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Congo - 1960-1965

The Congo episode, from 1960 through 1965 or so, CIA became involved in the political struggle in the Congo. From decolonization, the Agency's activities included efforts to get rid of Patrice Lumumba, the Simba uprising, the capture of hostages in two Congolese cities, the mounting of a major paramilitary effort to rescue them that included CIA officers, and then after a civil war, the establishment of a pliant dictator - an archetype of the sort of leader used many time elsewhere in the world. The agency paid cash to selected Congolese politicians and gave arms to the supporters of Joseph Mobutu and Cyril Adoula. Eventually the CIA sent mercenaries and paramilitary experts to aid the new government. Members of the Central Intelligence Agency's "Project Wizard" covert action program dominated the post-Lumumba Congolese regime. In 1964 CIA B-26 airplanes were being flown in the Congo on a regular basis by Cuban-exile pilots who were under CIA contract. These pilots and planes carried out bombing missions against areas held by rebel forces.

The post-independence collapse of authority in the Belgian Congo, in July I960, made it necessary for the Joint Chiefs of Staff to extend the scope of their active interest in the region. Until then their interests and activities had been confined to participating in the review of policy proposals. The mid-summer crisis gave them, however, the additional responsibility of actively directing a large-scale logistical effort in support of a major military operation by the United Nations.

Early in 1960, the gradual transfer of sovereign rights planned for the Congo by the Belgian Government had been impatiently swept aside by the African leaders. At the round-table conference in Brussels in January and February 1960, the Congolese delegates had presented a common front in their desire for immediate independence, no matter how divided they were on other issues. Accepting the inevitable, the Belgian Government had agreed in the course of the conference to grant the Congo its independence on 30 June and to hold a Congo-wide Parliamentary election at the end of May 1960.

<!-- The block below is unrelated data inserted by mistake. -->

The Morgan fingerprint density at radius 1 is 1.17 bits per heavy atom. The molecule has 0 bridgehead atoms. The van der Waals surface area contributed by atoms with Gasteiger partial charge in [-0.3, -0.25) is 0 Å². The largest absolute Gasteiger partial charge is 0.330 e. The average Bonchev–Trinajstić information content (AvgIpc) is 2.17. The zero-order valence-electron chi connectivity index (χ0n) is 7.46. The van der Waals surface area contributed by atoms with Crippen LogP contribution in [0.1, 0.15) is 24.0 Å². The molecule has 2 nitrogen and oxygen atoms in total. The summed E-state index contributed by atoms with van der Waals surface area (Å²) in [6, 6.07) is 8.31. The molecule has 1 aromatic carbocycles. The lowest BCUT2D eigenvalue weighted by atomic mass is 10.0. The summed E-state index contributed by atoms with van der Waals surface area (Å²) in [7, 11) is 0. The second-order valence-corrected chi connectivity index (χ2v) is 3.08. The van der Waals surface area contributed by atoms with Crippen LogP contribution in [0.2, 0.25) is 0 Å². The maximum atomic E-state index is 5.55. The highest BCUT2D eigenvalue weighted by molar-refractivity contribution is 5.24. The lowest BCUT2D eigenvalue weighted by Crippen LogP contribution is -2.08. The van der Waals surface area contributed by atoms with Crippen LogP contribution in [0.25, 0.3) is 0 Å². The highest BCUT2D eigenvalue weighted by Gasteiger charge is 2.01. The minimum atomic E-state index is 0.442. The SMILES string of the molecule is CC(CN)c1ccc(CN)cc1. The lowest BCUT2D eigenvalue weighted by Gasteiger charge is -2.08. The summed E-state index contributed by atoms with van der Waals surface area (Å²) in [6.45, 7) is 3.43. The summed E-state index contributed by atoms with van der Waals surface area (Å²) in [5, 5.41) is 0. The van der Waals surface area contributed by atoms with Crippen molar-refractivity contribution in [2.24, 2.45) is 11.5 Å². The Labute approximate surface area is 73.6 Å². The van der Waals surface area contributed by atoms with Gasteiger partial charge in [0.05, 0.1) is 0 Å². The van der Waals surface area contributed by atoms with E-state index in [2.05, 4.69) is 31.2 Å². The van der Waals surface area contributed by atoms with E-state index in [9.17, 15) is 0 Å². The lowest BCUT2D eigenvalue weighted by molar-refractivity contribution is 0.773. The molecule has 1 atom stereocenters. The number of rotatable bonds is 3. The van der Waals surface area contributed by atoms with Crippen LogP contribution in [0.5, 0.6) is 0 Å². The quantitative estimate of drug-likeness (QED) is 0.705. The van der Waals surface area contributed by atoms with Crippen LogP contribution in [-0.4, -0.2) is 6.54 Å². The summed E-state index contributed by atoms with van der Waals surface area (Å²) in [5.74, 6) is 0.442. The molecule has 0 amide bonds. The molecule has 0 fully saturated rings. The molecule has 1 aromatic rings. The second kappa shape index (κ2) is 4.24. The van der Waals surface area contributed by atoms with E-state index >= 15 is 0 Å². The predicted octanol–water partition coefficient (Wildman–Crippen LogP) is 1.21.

Squalls appeared on the political horizon almost at once. Of the seven major "parties" in the Congo, none gained enoughseats in the election to assure it of even 30 percent of the votes in the Chamber of Representatives. Patrice Lumumba, whose the Congolese National Movement (Mouvement National Congolais-- MNC) party won some 33 of the 137 seats, emerged as leader of the largest single bloc. The Abaleo, under Joseph Kasavubu, the Conatcat party of Katanga, led by Moise Tshombe, and a dissident wing of the MNC led by Albert Kalondji in Kasai Province, together garnered about 27 votes, but were allied chiefly by their growing opposition to a tightly centralized, unitary type of government.

On the basis of the MNC Party's weak victory in the May elections, the Belgian Resident Minister authorized Mr. Lumumba to seek out the possibilities of forminga government. Nearly two weeks of political bickering and maneuvering followed. Unable to persuade Mr. Kasavubu and his followers to participate in Lumumba's efforts to form a government, the Resident Minister withdrew his authorization and offered it to Kasavubu. Now it was Lumumba's turn to react. Bitterly assailing the Belgian Minister, Mr. Lumumba immediately declared that he and his followers would not cooperate in any arrangement with Mr. Kasavubu.

The crisis that suddenly burst upon the Republic of the Congo, as the new nation was called, in the wake of independence, on June 30, 1960, has several dimensions: the mutiny of the Force Publique on July 5; the secession of the country's richest region, Katanga, on July 11, soon followed by a similar move in southeastern Kasai Province (now Kasai-Oriental Region), which declared itself the Independent Mining State of South Kasai on August 8; and the role of the United Nations, first as a peacekeeping force and ultimately as the chosen instrument for bringing Katanga back into the fold of the central government. The crisis was further compounded by the trial of strength at the center between President Kasavubu and Prime Minister Lumumba, culminating in Lumumba's assassination at the hands of the Katangan secessionists in January 1961.